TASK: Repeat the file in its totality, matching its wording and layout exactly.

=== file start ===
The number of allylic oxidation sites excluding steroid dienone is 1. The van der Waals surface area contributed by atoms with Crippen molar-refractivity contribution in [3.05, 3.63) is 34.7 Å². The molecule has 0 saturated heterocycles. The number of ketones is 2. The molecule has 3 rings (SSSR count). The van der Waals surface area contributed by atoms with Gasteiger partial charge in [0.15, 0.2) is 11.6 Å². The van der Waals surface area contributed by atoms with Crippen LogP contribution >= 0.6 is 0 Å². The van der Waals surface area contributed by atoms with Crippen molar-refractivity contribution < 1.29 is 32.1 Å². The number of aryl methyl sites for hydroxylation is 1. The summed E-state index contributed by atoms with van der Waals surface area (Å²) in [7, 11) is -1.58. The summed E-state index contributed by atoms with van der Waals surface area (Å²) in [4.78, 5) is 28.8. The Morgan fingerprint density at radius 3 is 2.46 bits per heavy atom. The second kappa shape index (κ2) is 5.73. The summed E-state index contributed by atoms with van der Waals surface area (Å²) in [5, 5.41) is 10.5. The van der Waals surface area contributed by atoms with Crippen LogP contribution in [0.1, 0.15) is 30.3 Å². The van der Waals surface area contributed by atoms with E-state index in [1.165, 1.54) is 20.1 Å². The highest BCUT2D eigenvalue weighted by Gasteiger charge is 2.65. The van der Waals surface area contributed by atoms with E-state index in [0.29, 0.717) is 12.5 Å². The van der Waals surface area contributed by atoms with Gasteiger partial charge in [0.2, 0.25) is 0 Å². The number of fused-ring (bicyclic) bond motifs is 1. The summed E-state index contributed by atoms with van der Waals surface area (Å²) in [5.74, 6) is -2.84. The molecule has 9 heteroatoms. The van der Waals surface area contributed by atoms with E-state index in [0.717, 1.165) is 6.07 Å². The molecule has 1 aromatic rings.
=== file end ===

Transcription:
The number of allylic oxidation sites excluding steroid dienone is 1. The van der Waals surface area contributed by atoms with Crippen molar-refractivity contribution in [3.05, 3.63) is 34.7 Å². The molecule has 0 saturated heterocycles. The number of ketones is 2. The molecule has 3 rings (SSSR count). The van der Waals surface area contributed by atoms with Gasteiger partial charge in [0.15, 0.2) is 11.6 Å². The van der Waals surface area contributed by atoms with Crippen LogP contribution >= 0.6 is 0 Å². The van der Waals surface area contributed by atoms with Crippen molar-refractivity contribution < 1.29 is 32.1 Å². The number of aryl methyl sites for hydroxylation is 1. The summed E-state index contributed by atoms with van der Waals surface area (Å²) in [7, 11) is -1.58. The summed E-state index contributed by atoms with van der Waals surface area (Å²) in [4.78, 5) is 28.8. The Morgan fingerprint density at radius 3 is 2.46 bits per heavy atom. The second kappa shape index (κ2) is 5.73. The summed E-state index contributed by atoms with van der Waals surface area (Å²) in [5, 5.41) is 10.5. The van der Waals surface area contributed by atoms with Crippen LogP contribution in [0.1, 0.15) is 30.3 Å². The van der Waals surface area contributed by atoms with E-state index in [1.165, 1.54) is 20.1 Å². The highest BCUT2D eigenvalue weighted by Gasteiger charge is 2.65. The van der Waals surface area contributed by atoms with E-state index in [0.29, 0.717) is 12.5 Å². The van der Waals surface area contributed by atoms with Gasteiger partial charge in [0.2, 0.25) is 0 Å². The number of fused-ring (bicyclic) bond motifs is 1. The summed E-state index contributed by atoms with van der Waals surface area (Å²) in [5.74, 6) is -2.84. The molecule has 9 heteroatoms. The van der Waals surface area contributed by atoms with E-state index in [0.717, 1.165) is 6.07 Å². The molecule has 1 aromatic rings.